The present points system was devised for commercial reasons rather than sporting reasons, after Schumacher wrapped the title up in September, I can't remember if it was 2002 or 2004, they devalued the points given for winning a race.

Now we are in a situation these past 3 seasons were Hamilton is wrapping the titles up with about 3 races to go basically because he's winning so many races, so let's go for reversed grids that severely limits the amount of races an individual driver can win, that way Liberty Media might have the preferred model of titles going down to the wire.


The current points system is somewhere between the 2002 and 2003 system in terms of ratios. In my opinion it's probably about right.

I think it's most people preference to have championship seasons that go down to the wire?

No it's based on the 10-8-6-5-4-3-2-1 system otherwise it should be 25-15-10-7.5-5-2.5.

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PostPosted: Tue Oct 08, 2019 12:14 pm 
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Siao7 wrote:
pokerman wrote:
The present points system was devised for commercial reasons rather than sporting reasons, after Schumacher wrapped the title up in September, I can't remember if it was 2002 or 2004, they devalued the points given for winning a race.

Now we are in a situation these past 3 seasons were Hamilton is wrapping the titles up with about 3 races to go basically because he's winning so many races, so let's go for reversed grids that severely limits the amount of races an individual driver can win, that way Liberty Media might have the preferred model of titles going down to the wire.

It was 2002, they changed the regs to the 10-8 format from 2003

Cheers. :thumbup:

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PostPosted: Tue Oct 08, 2019 12:16 pm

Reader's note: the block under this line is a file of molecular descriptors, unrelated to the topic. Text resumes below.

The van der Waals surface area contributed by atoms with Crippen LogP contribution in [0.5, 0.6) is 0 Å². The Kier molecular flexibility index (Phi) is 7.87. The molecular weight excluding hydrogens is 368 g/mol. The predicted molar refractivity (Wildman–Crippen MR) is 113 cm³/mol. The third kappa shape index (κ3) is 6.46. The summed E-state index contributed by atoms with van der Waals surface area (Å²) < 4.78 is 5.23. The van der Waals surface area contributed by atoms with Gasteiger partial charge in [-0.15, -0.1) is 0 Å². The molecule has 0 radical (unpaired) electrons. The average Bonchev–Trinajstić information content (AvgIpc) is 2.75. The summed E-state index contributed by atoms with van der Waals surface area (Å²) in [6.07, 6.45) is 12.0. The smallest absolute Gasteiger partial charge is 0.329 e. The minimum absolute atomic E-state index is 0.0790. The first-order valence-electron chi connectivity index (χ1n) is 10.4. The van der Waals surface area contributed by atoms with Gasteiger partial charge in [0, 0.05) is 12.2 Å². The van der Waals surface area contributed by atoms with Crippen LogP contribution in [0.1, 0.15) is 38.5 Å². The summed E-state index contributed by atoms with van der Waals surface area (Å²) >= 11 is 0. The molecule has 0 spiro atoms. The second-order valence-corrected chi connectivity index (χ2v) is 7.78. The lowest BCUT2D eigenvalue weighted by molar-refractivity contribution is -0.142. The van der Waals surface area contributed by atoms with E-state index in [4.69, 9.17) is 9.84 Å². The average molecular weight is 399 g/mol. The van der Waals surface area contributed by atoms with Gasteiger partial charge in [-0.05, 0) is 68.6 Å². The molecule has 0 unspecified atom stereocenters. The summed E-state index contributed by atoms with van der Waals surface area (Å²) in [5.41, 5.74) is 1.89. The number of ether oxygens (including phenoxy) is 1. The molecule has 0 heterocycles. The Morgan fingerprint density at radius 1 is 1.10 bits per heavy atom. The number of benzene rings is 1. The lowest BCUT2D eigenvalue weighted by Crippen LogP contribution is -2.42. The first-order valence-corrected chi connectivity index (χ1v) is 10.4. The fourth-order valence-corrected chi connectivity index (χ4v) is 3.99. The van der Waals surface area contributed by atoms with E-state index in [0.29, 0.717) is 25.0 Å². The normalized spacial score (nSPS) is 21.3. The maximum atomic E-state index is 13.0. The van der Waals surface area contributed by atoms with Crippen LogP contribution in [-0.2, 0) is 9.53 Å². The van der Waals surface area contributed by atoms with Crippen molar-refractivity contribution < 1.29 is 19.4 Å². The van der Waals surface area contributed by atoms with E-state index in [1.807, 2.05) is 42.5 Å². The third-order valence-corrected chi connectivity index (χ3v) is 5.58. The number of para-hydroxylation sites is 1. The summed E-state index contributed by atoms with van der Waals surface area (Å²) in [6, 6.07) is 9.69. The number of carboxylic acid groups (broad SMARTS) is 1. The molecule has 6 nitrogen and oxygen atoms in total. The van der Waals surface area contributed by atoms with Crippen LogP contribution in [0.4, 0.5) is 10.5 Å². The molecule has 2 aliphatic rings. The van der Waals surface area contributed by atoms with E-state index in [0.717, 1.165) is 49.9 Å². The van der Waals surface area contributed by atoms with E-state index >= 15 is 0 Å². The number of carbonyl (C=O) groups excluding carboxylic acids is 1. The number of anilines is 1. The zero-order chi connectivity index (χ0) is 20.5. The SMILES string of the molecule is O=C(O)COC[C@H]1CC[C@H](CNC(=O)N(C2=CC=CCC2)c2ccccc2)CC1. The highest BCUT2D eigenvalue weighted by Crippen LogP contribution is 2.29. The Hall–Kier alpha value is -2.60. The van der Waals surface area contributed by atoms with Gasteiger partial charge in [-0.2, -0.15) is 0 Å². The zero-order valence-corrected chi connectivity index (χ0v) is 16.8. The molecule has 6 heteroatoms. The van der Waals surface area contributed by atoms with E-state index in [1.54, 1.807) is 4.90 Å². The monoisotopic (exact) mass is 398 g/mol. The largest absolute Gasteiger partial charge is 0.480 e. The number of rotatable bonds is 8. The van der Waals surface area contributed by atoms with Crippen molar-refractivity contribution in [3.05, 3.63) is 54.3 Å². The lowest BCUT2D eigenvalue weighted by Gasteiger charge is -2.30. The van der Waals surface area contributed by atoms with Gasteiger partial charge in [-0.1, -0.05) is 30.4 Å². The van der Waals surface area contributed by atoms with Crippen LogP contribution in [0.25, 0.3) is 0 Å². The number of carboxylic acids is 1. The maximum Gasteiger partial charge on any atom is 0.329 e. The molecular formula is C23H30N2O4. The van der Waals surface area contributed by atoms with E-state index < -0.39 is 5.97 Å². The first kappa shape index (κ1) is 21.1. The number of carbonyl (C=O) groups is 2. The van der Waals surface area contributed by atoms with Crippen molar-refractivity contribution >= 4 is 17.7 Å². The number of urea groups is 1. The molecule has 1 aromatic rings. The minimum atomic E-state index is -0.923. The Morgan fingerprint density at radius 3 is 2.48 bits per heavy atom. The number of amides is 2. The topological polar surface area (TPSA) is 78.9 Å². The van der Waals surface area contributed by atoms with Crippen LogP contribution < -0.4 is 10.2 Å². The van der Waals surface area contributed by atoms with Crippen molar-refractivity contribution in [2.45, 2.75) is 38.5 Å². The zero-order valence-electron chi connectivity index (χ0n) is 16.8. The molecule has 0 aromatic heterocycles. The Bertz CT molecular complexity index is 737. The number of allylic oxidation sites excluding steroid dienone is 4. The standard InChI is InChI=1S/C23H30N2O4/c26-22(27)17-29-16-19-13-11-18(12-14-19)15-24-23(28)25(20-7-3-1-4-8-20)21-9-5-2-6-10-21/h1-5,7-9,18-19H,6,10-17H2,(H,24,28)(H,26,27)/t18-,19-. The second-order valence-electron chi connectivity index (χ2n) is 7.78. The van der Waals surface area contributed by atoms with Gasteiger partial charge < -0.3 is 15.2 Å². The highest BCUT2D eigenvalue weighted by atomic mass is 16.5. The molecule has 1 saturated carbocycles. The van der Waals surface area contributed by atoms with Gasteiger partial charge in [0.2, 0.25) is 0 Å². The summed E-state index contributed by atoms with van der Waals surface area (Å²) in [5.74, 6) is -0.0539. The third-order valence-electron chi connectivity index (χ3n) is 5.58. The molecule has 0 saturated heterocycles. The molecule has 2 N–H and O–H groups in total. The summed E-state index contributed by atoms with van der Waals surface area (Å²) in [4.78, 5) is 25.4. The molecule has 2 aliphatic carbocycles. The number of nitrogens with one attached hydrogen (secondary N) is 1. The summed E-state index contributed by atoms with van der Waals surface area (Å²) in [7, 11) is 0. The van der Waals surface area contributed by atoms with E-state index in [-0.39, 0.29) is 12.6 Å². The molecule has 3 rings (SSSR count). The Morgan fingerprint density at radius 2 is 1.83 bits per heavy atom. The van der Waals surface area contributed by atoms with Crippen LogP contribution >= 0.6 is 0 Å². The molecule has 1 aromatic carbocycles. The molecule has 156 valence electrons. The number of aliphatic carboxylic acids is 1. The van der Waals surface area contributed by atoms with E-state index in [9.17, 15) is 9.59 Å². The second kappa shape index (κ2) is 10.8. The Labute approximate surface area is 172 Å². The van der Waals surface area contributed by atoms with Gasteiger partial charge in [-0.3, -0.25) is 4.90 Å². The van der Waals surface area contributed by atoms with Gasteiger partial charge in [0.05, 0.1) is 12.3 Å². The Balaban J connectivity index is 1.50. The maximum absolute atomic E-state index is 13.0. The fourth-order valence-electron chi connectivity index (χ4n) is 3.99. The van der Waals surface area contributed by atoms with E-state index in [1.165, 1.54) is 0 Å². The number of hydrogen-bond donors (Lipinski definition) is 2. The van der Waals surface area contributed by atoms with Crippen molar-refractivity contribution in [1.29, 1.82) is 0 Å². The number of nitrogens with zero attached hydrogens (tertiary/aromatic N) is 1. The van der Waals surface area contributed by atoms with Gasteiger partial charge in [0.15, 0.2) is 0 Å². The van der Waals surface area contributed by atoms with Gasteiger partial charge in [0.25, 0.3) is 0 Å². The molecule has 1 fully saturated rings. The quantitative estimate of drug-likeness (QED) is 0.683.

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2002. Schumacher won the title in France. In July.


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PostPosted: Tue Oct 08, 2019 12:24 pm 
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wire2004 wrote:
2002. Schumacher won the title in France. In July.

That early?

The frustrations of F1 in how commercial based it is and the need to pan out a season, in fact motorsport in general dominance is seen as an evil, it's even being said in MotoGP how boring it's becoming because of Marc Marquez and that's down to his genius and not the machinery.

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PostPosted: Tue Oct 08, 2019 12:36 pm 
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pokerman wrote:
mikeyg123 wrote:
pokerman wrote:
The present points system was devised for commercial reasons rather than sporting reasons, after Schumacher wrapped the title up in September, I can't remember if it was 2002 or 2004, they devalued the points given for winning a race.

Now we are in a situation these past 3 seasons were Hamilton is wrapping the titles up with about 3 races to go basically because he's winning so many races, so let's go for reversed grids that severely limits the amount of races an individual driver can win, that way Liberty Media might have the preferred model of titles going down to the wire.


The current points system is somewhere between the 2002 and 2003 system in terms of ratios. In my opinion it's probably about right.

I think it's most people preference to have championship seasons that go down to the wire?

No it's based on the 10-8-6-5-4-3-2-1 system otherwise it should be 25-15-10-7.5-5-2.5.